The benefits go beyond what happens in the shop among the employees and extends to his relations with insurers. Often, having more than one location doesn’t mean that the quality of work is going to be the same from one shop to the other. Having SOPs in place provides what Anderson refers to as “verifiable trust.”

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“Insurance carriers want to verify that they can trust you,” Anderson explains. “They say, ‘If we want to consider you as one of our DRP partners, how do we know your employees are all going to do things the same way, tech to tech, bay to bay, shop to shop?’ That’s a legitimate concern that I’m sure they’ve learned by experience out in the field. Showing them that you have SOPs and systems in place puts you way ahead of the game and gives insurers a way to verify that they can trust you. We tell them that this is how we want all of our people to put a door skin on and that we’re going to audit them occasionally and make sure everybody is doing it the same way.”

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“CSI scores tell only part of the story,” Anderson continues. “Insurers can verify that we’re giving good service because of our CSI ratings. But how can they verify that the quality of the repair is going to be good? In our shops, we have specific guidelines of how we’re going to do a specific body or paint procedure. Though we don’t have any DRP relationships, SOPs can be very helpful with regard to estimates. If the person who’s writing all the DRP assignments for a particular insurer leaves the company, how can the insurer be sure that there isn’t going to be a learning curve for his or her replacement and thus the need to closely monitor things for 90 days. When you’ve got SOPs that say, ‘This is how we will write all of our ABC Insurance estimates,’ that insurer doesn’t have to baby-sit you any time there’s an employee change.”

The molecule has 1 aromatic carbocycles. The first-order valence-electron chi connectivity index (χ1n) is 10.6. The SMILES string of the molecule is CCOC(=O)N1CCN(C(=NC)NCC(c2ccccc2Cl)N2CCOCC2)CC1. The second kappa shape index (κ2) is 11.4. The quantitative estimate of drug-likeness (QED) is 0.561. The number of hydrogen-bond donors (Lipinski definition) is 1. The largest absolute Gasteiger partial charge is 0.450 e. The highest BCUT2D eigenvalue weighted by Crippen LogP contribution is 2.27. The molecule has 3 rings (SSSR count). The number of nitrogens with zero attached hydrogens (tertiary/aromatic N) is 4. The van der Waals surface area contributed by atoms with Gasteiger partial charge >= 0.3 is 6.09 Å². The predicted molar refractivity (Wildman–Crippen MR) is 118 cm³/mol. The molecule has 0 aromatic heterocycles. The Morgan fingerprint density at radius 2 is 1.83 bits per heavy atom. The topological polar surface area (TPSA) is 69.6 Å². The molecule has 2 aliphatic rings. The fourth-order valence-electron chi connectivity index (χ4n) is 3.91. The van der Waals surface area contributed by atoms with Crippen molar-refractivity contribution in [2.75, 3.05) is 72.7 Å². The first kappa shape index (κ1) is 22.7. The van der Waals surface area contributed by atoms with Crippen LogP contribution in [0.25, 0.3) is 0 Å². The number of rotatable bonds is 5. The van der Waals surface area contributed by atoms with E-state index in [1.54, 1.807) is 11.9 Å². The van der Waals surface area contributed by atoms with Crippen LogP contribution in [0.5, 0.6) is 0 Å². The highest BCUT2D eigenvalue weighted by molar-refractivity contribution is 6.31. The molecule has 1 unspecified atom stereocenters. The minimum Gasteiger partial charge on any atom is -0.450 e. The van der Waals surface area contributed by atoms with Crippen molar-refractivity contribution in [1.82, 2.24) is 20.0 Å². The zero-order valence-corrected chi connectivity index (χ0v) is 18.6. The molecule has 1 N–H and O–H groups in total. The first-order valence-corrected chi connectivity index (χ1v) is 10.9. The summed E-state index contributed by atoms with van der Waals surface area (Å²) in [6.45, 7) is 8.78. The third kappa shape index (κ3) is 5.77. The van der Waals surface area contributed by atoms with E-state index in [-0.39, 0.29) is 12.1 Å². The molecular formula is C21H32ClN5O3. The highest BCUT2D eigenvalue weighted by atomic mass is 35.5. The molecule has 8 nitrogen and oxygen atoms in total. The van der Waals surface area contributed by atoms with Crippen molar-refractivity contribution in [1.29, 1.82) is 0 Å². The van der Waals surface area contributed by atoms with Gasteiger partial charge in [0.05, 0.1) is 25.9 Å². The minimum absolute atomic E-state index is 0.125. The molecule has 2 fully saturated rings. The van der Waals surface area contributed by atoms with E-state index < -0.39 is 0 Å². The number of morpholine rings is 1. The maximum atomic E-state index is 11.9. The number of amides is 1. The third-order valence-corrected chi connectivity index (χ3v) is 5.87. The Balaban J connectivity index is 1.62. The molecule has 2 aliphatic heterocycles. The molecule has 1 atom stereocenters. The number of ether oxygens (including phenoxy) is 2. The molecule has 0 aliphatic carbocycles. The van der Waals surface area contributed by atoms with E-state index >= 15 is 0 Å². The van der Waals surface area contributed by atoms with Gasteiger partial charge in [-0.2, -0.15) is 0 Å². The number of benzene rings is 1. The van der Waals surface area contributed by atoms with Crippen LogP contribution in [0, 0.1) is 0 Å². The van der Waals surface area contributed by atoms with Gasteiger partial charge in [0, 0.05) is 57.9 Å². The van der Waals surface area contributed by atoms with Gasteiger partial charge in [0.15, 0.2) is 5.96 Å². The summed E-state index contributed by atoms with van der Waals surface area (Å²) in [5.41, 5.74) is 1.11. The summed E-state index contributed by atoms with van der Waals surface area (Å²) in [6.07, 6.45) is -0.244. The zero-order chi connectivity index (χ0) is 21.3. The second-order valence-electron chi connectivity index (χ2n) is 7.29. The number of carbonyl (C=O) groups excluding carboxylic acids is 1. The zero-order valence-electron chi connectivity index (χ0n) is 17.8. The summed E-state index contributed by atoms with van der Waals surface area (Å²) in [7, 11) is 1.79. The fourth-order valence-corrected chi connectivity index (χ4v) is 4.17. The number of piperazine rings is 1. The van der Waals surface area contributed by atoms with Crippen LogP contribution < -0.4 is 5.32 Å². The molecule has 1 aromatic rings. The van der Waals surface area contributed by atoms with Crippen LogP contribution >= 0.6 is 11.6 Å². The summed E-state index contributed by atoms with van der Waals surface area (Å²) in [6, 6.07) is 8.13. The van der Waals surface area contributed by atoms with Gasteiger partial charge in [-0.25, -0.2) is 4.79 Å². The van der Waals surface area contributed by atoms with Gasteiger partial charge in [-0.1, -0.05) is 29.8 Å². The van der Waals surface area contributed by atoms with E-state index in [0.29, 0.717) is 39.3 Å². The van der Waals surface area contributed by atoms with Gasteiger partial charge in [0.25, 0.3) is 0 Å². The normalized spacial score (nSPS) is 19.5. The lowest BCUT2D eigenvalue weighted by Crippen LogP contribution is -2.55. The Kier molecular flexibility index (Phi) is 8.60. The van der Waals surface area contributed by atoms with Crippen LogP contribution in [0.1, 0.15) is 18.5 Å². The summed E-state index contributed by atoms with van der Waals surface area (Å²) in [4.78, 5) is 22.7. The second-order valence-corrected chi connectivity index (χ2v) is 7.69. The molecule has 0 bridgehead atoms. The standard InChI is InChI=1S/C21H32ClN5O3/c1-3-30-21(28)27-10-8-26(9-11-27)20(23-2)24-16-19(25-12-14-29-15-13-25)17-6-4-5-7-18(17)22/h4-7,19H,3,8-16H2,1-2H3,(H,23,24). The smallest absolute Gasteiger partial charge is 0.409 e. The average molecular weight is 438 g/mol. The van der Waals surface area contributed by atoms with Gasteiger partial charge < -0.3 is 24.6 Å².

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SOPs have also helped Anderson reduce his shops’ comebacks by 75 to 80 percent.

An Endless Journey
Anderson contracted with Select Tech Professional Services to put his SOPs into a deliverable format on computer, complete with photos, videos and testing. He has 10 different modules in use in his shop that cover:

Administrative (front office).

Damage analysis (estimating).

Disassembly/reassembly.

Parts.

Shop/vehicle steward (janitorial, detailing, etc.).

Paint (waterborne and solvent-based).

Body (multiple units).

Mechanical (multiple units).

PPE, safety and HazMat.

Tools and equipment.

Anderson’s SOPs have caught the attention of many in the industry over the past several years. Over the past two years, he has conducted two highly rated workshops at NACE on SOPs. He recently signed an agreement with DuPont Performance Coatings (DPC) to make these SOPs available to
DPC shops.

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“It’s validation that we’ve been on the right track for over a decade,” says Anderson. “I’m excited that we’ll be able to share our successes and systems with so many others. It took us thousands of hours to get to this point, so sharing our modules with others in this way will save others a tremendous amount of time and effort.”

Anderson says that working on SOPs is like a journey. “I’m traveling down this road, and it seems like every time I round a curve, I’m learning something new and also learning that this is something I need to do to improve our processes for checks and balances purposes. And the road never ends. This is a constantly evolving process, and we have just the right culture to approach this journey one step at a time.”

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BSB Contributing Editor Mark Claypool is the president and CEO of Mentors At Work. He has nearly 25 years of experience in the fields of workforce development, business education partnerships and apprenticeships. Claypool is the former executive director of the I-CAR Education Foundation and the National Auto Body Council (NABC). He was the director of development for SkillsUSA and still serves, on a volunteer basis, as the TeamUSA Leader for the WorldSkills Championships.